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Unformatted text preview: Guess Who’s Texting You? Evaluating the Security of Smartphone Messaging Applications Sebastian Schrittwieser, Peter Fr¨uhwirt, Peter Kieseberg, Manuel Leithner, Martin Mulazzani, Markus Huber, Edgar Weippl SBA Research gGmbH Vienna, Austria (1stletterfirstname)(lastname)@sba-research.org Abstract In recent months a new generation of mobile messag- ing and VoIP applications for smartphones was introduced. These services offer free calls and text messages to other subscribers, providing an Internet-based alternative to the traditional communication methods managed by cellular network carriers such as SMS, MMS and voice calls. While user numbers are estimated in the millions, very little atten- tion has so far been paid to the security measures (or lack thereof) implemented by these providers. In this paper we analyze nine popular mobile messaging and VoIP applications and evaluate their security models with a focus on authentication mechanisms. We find that a majority of the examined applications use the user’s phone number as a unique token to identify accounts, which fur- ther encumbers the implementation of security barriers. Fi- nally, experimental results show that major security flaws exist in most of the tested applications, allowing attack- ers to hijack accounts, spoof sender-IDs or enumerate sub- scribers. 1 Introduction In the past few months, several new smartphone mes- saging and VoIP services with a novel user authentication concept were introduced. These new-generation commu- nication applications aim at replacing traditional text mes- saging (SMS) and only require the user’s phone number for registration. Contrary to well-known instant messaging ser- vices, no additional authentication mechanisms other than the phone number are used by these applications. In this paper we focus on the security of applications that are using this novel authentication concept. Due to this limitation, services such as Skype, Facebook Chat and Google Chat were regarded as out of scope. Note that these services have been the subject of an ample amount of past research. The common advantages of the tools we examined lie in very simple and fast setup routines combined with the possi- bility to incorporate existing on-device address books. Ad- ditionally these services offer communication free of charge and thus pose a low entry barrier to potential customers. However, we find that the very design of most of these mes- saging systems thwarts their security measures, leading to issues such as the possibility for communication without proper sender authentication. The main contribution of our paper is an evaluation of the security of mobile messaging applications with the afore- mentioned properties and the possibilities of abuse in real- world scenarios. Additionally, we draw attention to a num- ber of suitable security mechanisms to prevent the misuse of these systems. The rest of the paper is organized as follows: Section 2 gives an overview of related work. Section 3 out-Section 2 gives an overview of related work....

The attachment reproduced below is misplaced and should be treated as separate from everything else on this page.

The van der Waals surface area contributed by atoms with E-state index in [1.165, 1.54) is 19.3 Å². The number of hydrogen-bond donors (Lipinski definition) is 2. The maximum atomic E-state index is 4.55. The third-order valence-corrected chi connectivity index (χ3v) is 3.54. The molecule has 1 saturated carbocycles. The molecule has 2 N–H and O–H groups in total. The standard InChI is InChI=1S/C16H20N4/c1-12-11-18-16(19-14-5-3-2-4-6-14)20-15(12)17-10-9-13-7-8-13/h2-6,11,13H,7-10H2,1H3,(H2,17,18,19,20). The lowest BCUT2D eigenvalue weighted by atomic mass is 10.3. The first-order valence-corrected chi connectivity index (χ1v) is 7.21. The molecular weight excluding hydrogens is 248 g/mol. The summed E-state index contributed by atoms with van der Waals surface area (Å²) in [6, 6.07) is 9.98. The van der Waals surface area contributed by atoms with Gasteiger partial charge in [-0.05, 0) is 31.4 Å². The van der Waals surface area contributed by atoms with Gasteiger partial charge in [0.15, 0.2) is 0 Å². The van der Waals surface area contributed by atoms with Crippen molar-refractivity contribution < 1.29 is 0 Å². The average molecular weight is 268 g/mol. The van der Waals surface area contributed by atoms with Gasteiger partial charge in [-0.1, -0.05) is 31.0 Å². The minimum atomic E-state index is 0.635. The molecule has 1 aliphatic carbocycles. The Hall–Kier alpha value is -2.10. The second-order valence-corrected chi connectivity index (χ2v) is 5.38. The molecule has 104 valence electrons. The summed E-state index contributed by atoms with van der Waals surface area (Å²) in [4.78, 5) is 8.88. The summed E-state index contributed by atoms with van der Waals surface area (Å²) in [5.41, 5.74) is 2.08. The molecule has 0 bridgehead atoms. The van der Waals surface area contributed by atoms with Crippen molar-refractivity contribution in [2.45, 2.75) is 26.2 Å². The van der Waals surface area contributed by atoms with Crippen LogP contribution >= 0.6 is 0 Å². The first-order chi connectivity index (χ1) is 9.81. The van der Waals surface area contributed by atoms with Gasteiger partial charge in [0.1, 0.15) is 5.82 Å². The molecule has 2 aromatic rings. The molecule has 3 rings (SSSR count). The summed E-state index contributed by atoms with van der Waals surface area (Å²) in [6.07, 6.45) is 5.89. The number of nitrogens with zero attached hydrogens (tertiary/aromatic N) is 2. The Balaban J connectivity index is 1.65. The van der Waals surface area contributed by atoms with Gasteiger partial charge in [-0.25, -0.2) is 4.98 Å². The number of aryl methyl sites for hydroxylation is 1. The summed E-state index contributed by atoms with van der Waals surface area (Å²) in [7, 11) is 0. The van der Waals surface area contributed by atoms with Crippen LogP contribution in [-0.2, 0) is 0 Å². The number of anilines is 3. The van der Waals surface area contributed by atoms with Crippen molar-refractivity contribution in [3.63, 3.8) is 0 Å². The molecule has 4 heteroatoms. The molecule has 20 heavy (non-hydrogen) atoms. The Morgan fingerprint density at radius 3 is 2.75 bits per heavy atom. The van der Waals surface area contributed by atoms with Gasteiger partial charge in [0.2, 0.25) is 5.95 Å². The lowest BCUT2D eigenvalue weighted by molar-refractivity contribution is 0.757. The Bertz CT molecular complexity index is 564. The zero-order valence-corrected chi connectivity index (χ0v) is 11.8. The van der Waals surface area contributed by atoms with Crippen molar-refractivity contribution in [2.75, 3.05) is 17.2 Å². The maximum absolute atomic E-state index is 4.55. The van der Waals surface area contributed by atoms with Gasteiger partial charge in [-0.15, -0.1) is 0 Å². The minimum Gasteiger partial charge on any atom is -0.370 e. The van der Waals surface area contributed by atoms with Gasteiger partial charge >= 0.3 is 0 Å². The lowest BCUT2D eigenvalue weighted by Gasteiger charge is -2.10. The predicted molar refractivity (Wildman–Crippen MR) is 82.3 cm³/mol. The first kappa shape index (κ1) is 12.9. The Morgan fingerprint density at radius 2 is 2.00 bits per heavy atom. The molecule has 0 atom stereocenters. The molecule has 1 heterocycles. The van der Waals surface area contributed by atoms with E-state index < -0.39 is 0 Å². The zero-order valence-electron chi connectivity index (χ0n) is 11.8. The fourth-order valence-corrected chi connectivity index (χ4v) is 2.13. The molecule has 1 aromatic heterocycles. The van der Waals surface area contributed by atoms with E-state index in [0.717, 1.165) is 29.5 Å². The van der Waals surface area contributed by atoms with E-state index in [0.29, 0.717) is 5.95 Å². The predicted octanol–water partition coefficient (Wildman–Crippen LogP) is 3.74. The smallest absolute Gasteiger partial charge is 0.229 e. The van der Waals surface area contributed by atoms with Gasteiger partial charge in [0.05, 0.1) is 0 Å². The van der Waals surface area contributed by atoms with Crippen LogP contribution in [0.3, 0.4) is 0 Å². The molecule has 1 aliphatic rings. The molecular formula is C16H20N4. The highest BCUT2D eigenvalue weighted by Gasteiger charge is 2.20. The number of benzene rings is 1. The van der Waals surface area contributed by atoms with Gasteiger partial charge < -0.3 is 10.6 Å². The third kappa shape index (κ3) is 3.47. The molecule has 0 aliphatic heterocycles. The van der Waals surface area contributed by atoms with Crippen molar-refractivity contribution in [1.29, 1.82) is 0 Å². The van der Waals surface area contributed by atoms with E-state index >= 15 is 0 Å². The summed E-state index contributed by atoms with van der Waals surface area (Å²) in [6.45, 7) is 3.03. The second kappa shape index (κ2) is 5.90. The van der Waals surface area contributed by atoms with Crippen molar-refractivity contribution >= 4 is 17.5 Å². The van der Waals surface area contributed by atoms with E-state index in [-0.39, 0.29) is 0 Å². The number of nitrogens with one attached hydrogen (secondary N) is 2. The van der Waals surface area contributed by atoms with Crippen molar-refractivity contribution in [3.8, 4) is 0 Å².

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This note was uploaded on 04/06/2013 for the course COMPUTER S 100 taught by Professor Dawnsong during the Spring '04 term at Carnegie Mellon.
- Spring '04
- Computer Science